Chapter 6 explores several passages used to promote a church-wide crusade for social justice.  Among these passages are:  Leviticus 19:9–18, Leviticus 25 (the year of Jubilee), Isaiah 1, Isaiah 58, Jeremiah 22, Amos 5, Micah 6:8, Matthew 25:31–46, Luke 10:25–37, Luke 16:19–31, 2 Corinthians 8–9, and James 1, 2, 5.  Basically the premise they pose in each of these passages is that the church’s first responsibility is to see to the needs of the poor within its own congregation.  The church is not tasked with righting every social wrong or even to minister to the needs to of the entire community – yet individual members of the church are encouraged to address these issues as they are able.

I found chapter 7 to be the most interesting as the authors pose “Seven Modest Proposals on Social Justice.” (page 192)  Of these seven, three stood out among the rest as especially enlightening and helpful.  First, there was proposal number 3 – “Accept the Complexities of Determining a Biblical Theology of Wealth, Poverty, and Material Possessions.” (page 196)  In this section, the authors wrestle with differing but related concepts concerning a Biblical idea of wealth:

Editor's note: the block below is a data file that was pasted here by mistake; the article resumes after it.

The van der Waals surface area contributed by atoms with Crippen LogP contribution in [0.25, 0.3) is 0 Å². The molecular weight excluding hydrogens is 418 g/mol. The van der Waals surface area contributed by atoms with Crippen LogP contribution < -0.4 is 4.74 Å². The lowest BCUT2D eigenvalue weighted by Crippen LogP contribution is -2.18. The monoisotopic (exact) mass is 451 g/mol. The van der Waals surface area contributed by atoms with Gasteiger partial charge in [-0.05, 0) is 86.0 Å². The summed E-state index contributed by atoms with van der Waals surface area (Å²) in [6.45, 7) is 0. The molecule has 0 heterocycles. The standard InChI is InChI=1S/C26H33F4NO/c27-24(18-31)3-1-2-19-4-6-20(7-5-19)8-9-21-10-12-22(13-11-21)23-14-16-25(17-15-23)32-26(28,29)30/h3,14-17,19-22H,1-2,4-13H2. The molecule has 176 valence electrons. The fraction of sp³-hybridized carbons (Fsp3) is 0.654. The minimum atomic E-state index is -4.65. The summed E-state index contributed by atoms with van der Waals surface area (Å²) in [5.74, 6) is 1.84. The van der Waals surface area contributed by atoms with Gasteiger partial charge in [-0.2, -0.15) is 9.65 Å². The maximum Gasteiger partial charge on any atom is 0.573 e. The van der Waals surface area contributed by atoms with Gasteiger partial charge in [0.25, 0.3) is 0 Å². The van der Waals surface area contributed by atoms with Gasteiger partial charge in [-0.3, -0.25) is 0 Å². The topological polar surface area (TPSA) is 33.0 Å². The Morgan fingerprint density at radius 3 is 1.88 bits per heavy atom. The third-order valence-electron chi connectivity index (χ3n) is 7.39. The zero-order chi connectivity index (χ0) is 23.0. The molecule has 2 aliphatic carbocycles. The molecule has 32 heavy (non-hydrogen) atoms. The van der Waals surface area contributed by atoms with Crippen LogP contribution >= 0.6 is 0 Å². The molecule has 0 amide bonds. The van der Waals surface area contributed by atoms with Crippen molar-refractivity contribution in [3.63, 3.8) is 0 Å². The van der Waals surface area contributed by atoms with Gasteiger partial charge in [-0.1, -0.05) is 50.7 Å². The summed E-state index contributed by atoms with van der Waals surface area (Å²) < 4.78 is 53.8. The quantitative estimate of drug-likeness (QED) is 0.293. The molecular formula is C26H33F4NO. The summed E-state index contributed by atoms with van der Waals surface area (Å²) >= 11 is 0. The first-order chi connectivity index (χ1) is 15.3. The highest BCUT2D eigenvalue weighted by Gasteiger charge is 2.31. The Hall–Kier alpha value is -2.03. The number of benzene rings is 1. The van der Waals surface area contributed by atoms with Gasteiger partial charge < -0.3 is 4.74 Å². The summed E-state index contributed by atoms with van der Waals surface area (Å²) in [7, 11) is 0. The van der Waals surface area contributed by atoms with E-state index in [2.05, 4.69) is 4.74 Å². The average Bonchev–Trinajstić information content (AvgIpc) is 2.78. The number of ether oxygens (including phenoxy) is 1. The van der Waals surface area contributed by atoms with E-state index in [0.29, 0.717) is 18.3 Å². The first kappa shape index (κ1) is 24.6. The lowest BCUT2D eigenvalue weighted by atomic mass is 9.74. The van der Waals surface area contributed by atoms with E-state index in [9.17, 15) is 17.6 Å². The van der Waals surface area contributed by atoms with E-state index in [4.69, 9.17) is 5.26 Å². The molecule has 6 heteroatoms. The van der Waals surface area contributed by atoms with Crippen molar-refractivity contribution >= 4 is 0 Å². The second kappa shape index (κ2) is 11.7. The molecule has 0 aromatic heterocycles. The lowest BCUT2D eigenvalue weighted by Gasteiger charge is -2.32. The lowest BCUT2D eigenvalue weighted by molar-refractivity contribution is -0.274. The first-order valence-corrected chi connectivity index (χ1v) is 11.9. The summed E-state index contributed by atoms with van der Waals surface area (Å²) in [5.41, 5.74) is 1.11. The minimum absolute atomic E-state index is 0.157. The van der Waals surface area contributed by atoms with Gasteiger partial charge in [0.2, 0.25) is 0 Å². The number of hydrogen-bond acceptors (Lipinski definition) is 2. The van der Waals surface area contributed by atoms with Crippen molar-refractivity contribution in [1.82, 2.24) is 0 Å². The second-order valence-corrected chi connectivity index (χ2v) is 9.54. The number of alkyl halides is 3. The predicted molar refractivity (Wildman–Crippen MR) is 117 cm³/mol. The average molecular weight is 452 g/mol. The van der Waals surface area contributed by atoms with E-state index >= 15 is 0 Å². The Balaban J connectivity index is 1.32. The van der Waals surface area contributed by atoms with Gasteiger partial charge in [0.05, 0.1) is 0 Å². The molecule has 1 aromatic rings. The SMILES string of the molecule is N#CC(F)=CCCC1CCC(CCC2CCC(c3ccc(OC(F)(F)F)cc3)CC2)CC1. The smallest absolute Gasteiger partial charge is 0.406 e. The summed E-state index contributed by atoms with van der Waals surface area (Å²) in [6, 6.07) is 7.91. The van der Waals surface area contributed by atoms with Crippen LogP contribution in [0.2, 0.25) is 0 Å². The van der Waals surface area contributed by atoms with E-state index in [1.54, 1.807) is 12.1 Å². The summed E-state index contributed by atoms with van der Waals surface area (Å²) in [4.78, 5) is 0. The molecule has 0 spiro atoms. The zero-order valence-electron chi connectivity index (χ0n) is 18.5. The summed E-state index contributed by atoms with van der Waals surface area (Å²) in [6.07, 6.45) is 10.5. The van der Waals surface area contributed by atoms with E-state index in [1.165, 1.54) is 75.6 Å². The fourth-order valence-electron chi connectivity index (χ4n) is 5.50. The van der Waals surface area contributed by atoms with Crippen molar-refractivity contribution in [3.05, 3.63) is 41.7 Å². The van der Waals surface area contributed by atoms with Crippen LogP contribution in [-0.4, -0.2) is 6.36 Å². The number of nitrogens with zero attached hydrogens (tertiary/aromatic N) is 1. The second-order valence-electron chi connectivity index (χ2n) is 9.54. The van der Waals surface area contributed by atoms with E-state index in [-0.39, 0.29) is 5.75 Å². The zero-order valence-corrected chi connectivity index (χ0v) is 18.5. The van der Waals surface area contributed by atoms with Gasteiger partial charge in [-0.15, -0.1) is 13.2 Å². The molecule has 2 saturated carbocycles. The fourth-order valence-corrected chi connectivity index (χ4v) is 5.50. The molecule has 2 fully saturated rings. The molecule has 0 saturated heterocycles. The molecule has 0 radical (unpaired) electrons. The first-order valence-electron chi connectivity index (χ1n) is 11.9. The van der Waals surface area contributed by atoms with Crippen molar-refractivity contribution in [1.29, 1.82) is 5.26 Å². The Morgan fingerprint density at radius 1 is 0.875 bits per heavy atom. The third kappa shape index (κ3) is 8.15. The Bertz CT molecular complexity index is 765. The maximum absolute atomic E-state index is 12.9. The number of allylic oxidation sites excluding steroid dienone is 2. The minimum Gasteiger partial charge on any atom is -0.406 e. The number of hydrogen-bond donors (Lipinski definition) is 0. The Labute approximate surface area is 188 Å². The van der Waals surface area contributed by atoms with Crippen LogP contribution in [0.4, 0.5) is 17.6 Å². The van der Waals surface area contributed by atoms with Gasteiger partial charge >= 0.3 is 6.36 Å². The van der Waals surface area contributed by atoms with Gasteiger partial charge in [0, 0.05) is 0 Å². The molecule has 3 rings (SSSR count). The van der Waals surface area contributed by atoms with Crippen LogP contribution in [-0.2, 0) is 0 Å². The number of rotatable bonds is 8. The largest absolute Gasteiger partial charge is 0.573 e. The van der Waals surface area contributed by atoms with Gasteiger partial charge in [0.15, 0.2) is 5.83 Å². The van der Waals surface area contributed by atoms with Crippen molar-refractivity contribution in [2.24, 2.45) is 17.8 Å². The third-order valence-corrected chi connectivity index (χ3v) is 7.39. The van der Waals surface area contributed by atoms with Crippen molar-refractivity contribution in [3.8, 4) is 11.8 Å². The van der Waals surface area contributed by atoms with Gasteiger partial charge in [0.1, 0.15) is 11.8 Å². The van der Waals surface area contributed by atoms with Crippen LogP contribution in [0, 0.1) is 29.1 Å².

“On the one hand, riches are a blessing from God (as seen in the patriarchs, the Mosaic covenant, Proverbs, and the accounts of the kings in Kings–Chronicles). But on the other hand, there is almost nothing that puts you in more spiritual danger than money (“It is hard for the rich to enter the kingdom of heaven” is how Jesus put it).  On the one hand, Jesus and the prophets had very little positive to say about the rich and sympathized more with the poor.  On the other hand, God put the first man and woman in a paradise of plenty, and the vision of the new heavens and the new earth is a vision of opulence, feasting, and prosperity.” (pages 196-197).

Wealth as a positive blessing from God seems to be overlooked today.  Instead, we are often made to feel guilty over our possessions even if we got them through moral means and hard work.

Proposal number five is “Appropriate the Concept of Moral Proximity.” (page 203)  This concept is defined by the authors –

“The principle of moral proximity is pretty straightforward, but it is often overlooked: The closer the need, the greater the moral obligation to help. Moral proximity does not refer to geography, though that can be part of the equation. Moral proximity refers to how connected we are to someone by virtue of familiarity, kinship, space, or time.” (page 203).